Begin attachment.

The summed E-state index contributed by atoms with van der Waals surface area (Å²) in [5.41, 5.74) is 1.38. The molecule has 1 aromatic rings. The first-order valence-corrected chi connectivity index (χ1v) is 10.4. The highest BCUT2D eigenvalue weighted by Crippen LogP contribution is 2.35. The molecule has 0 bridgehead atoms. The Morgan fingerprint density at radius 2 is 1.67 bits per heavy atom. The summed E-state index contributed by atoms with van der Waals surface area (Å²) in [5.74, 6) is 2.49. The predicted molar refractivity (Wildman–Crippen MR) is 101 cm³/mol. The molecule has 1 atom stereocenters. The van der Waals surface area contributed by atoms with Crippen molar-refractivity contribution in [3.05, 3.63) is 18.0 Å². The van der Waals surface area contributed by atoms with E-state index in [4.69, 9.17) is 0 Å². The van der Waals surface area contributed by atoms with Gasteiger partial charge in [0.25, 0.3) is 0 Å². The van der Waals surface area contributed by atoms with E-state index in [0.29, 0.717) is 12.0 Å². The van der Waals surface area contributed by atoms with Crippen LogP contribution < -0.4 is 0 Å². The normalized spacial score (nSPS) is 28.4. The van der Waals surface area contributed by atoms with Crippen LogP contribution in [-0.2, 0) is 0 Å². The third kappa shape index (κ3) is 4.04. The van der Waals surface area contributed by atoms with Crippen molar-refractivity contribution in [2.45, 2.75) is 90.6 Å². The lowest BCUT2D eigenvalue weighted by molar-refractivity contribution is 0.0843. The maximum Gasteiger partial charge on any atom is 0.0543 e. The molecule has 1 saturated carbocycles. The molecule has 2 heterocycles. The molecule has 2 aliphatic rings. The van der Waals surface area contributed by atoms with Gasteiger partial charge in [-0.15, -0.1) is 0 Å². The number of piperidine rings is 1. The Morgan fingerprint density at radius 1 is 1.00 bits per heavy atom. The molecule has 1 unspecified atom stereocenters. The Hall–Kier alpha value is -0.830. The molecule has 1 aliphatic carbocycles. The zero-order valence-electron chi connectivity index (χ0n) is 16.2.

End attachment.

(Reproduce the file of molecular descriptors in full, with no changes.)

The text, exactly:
The summed E-state index contributed by atoms with van der Waals surface area (Å²) in [5.41, 5.74) is 1.38. The molecule has 1 aromatic rings. The first-order valence-corrected chi connectivity index (χ1v) is 10.4. The highest BCUT2D eigenvalue weighted by Crippen LogP contribution is 2.35. The molecule has 0 bridgehead atoms. The Morgan fingerprint density at radius 2 is 1.67 bits per heavy atom. The summed E-state index contributed by atoms with van der Waals surface area (Å²) in [5.74, 6) is 2.49. The predicted molar refractivity (Wildman–Crippen MR) is 101 cm³/mol. The molecule has 1 atom stereocenters. The van der Waals surface area contributed by atoms with Crippen molar-refractivity contribution in [3.05, 3.63) is 18.0 Å². The van der Waals surface area contributed by atoms with E-state index in [4.69, 9.17) is 0 Å². The van der Waals surface area contributed by atoms with Gasteiger partial charge in [0.25, 0.3) is 0 Å². The van der Waals surface area contributed by atoms with E-state index in [0.29, 0.717) is 12.0 Å². The van der Waals surface area contributed by atoms with Crippen LogP contribution < -0.4 is 0 Å². The normalized spacial score (nSPS) is 28.4. The van der Waals surface area contributed by atoms with Crippen LogP contribution in [-0.2, 0) is 0 Å². The third kappa shape index (κ3) is 4.04. The van der Waals surface area contributed by atoms with Crippen molar-refractivity contribution in [2.45, 2.75) is 90.6 Å². The lowest BCUT2D eigenvalue weighted by molar-refractivity contribution is 0.0843. The maximum Gasteiger partial charge on any atom is 0.0543 e. The molecule has 1 saturated carbocycles. The molecule has 2 heterocycles. The molecule has 2 aliphatic rings. The van der Waals surface area contributed by atoms with Gasteiger partial charge in [-0.15, -0.1) is 0 Å². The number of piperidine rings is 1. The Morgan fingerprint density at radius 1 is 1.00 bits per heavy atom. The molecule has 1 unspecified atom stereocenters. The Hall–Kier alpha value is -0.830. The molecule has 1 aliphatic carbocycles. The zero-order valence-electron chi connectivity index (χ0n) is 16.2.